The NBA season is full of looking ahead to the following year and imagining what transactions will be made. It happens less on the media side but perhaps it should not. Just as we can all point to what NBA teams could and should make major moves, we can do the same with the NBA pregame shows. While TNT’s pregame show remains fun, discussed, and thriving in quality, ESPN’s NBA Countdown is struggling to find any of that.
The biggest question heading into the offseason is what they do with the host Michelle Beadle. Beadle signed a long-term deal with ESPN that will pay her millions after departing from Get Up this past August. Beadle’s struggles as the host are unmissable. The belief around the industry is that the executives aren’t missing this, either. In February, The Big Lead broke down the possibilities of ESPN moving her. ESPN doesn’t appear to have a natural landing spot for her but it would be hardly shocking if she is not hosting all of the Countdown shows, or at least not the main days, sometime soon.
Moving Beadle wouldn’t solve all, but bringing over Rachel Nichols to host would certainly bolster the show’s notoriety. On The Jump, Nichols keeps on creating several talking points for other shows and it seems like all the major interviews in the NBA are conducted by her these days. She is well respected around the NBA and has chemistry with several of ESPN’s NBA analysts.
Maria Taylor is another name ESPN is high on. They look at her and Laura Rutledge as big parts of their future. Taylor has impressed at each role she has been given and is a logical long-term answer for any marquee hosting role at the network. And if they don’t have the same host doing all four days a week, it would be hard to dispute Taylor being the right fit for at least one of the days.
Stephen A. Smith getting into the picture is the quickest way for ESPN to make waves. There have been rumors Smith wants on Countdown. Would the NBA be alright with this? Years ago, the David Stern regime blocked Stan Van Gundy from being on the show (though now he is a regular contributor). There have been rumors that the NBA has objected to the idea of Stephen A. Smith on the program over the years, but if you call the league and ask them about that, they deny blocking it from happening. Given that he is often on SportsCenter right after the games, one would think it would be fine for him to be on right before as well. Whatever the case may be, it’s nonetheless difficult to see him co-existing with Beadle if she remains on the show.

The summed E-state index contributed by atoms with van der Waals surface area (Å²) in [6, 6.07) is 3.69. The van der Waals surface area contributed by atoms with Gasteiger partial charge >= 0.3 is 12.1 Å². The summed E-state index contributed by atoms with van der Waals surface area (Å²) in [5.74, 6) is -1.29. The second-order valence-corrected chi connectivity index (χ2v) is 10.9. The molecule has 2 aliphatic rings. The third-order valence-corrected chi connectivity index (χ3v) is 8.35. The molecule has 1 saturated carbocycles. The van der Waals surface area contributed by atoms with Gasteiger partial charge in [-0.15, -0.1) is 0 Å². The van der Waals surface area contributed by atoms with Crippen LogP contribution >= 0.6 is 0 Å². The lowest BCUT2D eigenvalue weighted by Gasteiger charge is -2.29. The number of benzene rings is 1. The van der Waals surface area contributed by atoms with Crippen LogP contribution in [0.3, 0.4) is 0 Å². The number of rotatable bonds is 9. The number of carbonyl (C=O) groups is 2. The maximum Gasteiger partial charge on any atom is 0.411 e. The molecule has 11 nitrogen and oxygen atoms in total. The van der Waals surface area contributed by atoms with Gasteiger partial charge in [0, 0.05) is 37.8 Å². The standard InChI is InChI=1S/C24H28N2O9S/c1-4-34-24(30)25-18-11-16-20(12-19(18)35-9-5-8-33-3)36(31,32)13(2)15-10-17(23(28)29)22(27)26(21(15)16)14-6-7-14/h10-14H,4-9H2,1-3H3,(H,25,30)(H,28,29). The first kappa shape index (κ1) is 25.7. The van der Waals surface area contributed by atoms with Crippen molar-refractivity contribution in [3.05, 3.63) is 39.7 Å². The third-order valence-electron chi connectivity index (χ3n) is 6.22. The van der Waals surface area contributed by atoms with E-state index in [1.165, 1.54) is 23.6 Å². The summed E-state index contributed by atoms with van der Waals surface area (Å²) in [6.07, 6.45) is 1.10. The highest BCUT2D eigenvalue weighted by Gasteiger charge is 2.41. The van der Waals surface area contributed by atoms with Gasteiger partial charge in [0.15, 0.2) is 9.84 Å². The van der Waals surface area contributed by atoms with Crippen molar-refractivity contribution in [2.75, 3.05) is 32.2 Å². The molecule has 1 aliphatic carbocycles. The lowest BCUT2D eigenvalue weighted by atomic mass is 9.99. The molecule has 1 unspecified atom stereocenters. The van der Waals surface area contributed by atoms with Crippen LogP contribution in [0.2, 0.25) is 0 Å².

Cassidy Hubbarth may be less likely, but is a good option for the show. Hubbarth’s energy is contagious and would instantly give the show some new life.
Whatever ESPN decides to do at the hosting position, there are other moves that need to be made simultaneously. Outside of Jalen Rose, the other rotating analysts have failed to make a mark on the show. Sure, Paul Pierce’s opinions get aggregated, but his ability to perform at a high level on the show remains suspect. Dwyane Wade is the name for them to go out and get with the hope that he can be that difference maker. In a list of sports media talents set to break out this year, The Big Lead brought up the possibility of Wade joining ESPN.
Chiney Ogwumike could also provide that, and is someone that could be a focal point of their NBA coverage for years to come. Ogwumike has an entertaining style that would give the show a unique vibe.
Whether or not they would do it, the right move would be to add non-former NBA players to the mix. ESPN’s roster of NBA reporters and commentators that didn’t play is impressive. Adding any combination of Adrian Wojnarowski, Ramona Shelburne, Brian Windhorst, Jorge Sedano, Zach Lowe, and Michael Wilbon would result in a major upgrade of quality.
Like with so many NBA rumors, the excitement of what could come next often is far more interesting than what is going on currently. NBA Countdown will not, and should not, try to be Inside the NBA. After all, also having a post-game show will always be far more interesting than just a pregame show due to having the chance to react, not preview. ESPN chooses to kick it out to SportsCenter after the conclusion of their games. But that doesn’t mean they can’t turn what is a currently a lackluster show into one of the better pregame shows on-air.